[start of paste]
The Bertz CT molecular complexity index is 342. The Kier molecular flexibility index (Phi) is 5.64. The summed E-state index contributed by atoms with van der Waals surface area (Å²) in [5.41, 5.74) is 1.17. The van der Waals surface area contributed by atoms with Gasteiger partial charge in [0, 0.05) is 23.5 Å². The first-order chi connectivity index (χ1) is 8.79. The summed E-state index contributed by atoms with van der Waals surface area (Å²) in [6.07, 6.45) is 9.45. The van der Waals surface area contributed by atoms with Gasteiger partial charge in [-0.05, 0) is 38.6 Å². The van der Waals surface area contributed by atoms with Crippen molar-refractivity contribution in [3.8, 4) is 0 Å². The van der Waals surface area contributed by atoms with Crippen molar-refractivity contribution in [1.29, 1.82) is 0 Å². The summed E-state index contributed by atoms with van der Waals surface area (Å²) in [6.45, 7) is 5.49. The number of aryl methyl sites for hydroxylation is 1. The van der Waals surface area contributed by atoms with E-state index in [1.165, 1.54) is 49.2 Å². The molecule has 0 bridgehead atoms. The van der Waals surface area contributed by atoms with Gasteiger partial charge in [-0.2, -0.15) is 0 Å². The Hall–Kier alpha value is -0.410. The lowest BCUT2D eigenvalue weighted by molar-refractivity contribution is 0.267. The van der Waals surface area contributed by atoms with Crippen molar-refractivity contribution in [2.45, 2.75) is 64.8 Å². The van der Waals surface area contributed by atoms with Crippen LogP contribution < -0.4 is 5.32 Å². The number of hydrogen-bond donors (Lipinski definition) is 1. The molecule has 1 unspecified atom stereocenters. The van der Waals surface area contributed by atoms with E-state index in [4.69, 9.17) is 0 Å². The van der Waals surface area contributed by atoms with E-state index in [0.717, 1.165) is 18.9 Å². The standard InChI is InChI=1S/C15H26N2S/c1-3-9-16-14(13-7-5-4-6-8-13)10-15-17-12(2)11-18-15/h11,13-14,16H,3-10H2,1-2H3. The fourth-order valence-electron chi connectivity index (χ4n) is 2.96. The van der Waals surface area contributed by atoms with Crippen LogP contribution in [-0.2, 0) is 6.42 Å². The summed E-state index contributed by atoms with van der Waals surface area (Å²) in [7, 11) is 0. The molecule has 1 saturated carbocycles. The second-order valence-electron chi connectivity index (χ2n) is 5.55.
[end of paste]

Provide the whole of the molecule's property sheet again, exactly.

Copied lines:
The Bertz CT molecular complexity index is 342. The Kier molecular flexibility index (Phi) is 5.64. The summed E-state index contributed by atoms with van der Waals surface area (Å²) in [5.41, 5.74) is 1.17. The van der Waals surface area contributed by atoms with Gasteiger partial charge in [0, 0.05) is 23.5 Å². The first-order chi connectivity index (χ1) is 8.79. The summed E-state index contributed by atoms with van der Waals surface area (Å²) in [6.07, 6.45) is 9.45. The van der Waals surface area contributed by atoms with Gasteiger partial charge in [-0.05, 0) is 38.6 Å². The van der Waals surface area contributed by atoms with Crippen molar-refractivity contribution in [3.8, 4) is 0 Å². The van der Waals surface area contributed by atoms with Crippen molar-refractivity contribution in [1.29, 1.82) is 0 Å². The summed E-state index contributed by atoms with van der Waals surface area (Å²) in [6.45, 7) is 5.49. The number of aryl methyl sites for hydroxylation is 1. The van der Waals surface area contributed by atoms with E-state index in [1.165, 1.54) is 49.2 Å². The molecule has 0 bridgehead atoms. The van der Waals surface area contributed by atoms with Gasteiger partial charge in [-0.2, -0.15) is 0 Å². The Hall–Kier alpha value is -0.410. The lowest BCUT2D eigenvalue weighted by molar-refractivity contribution is 0.267. The van der Waals surface area contributed by atoms with Crippen molar-refractivity contribution in [2.45, 2.75) is 64.8 Å². The van der Waals surface area contributed by atoms with Crippen LogP contribution < -0.4 is 5.32 Å². The number of hydrogen-bond donors (Lipinski definition) is 1. The molecule has 1 unspecified atom stereocenters. The van der Waals surface area contributed by atoms with E-state index in [4.69, 9.17) is 0 Å². The van der Waals surface area contributed by atoms with E-state index in [0.717, 1.165) is 18.9 Å². The standard InChI is InChI=1S/C15H26N2S/c1-3-9-16-14(13-7-5-4-6-8-13)10-15-17-12(2)11-18-15/h11,13-14,16H,3-10H2,1-2H3. The fourth-order valence-electron chi connectivity index (χ4n) is 2.96. The van der Waals surface area contributed by atoms with Crippen LogP contribution in [-0.2, 0) is 6.42 Å². The summed E-state index contributed by atoms with van der Waals surface area (Å²) in [7, 11) is 0. The molecule has 1 saturated carbocycles. The second-order valence-electron chi connectivity index (χ2n) is 5.55.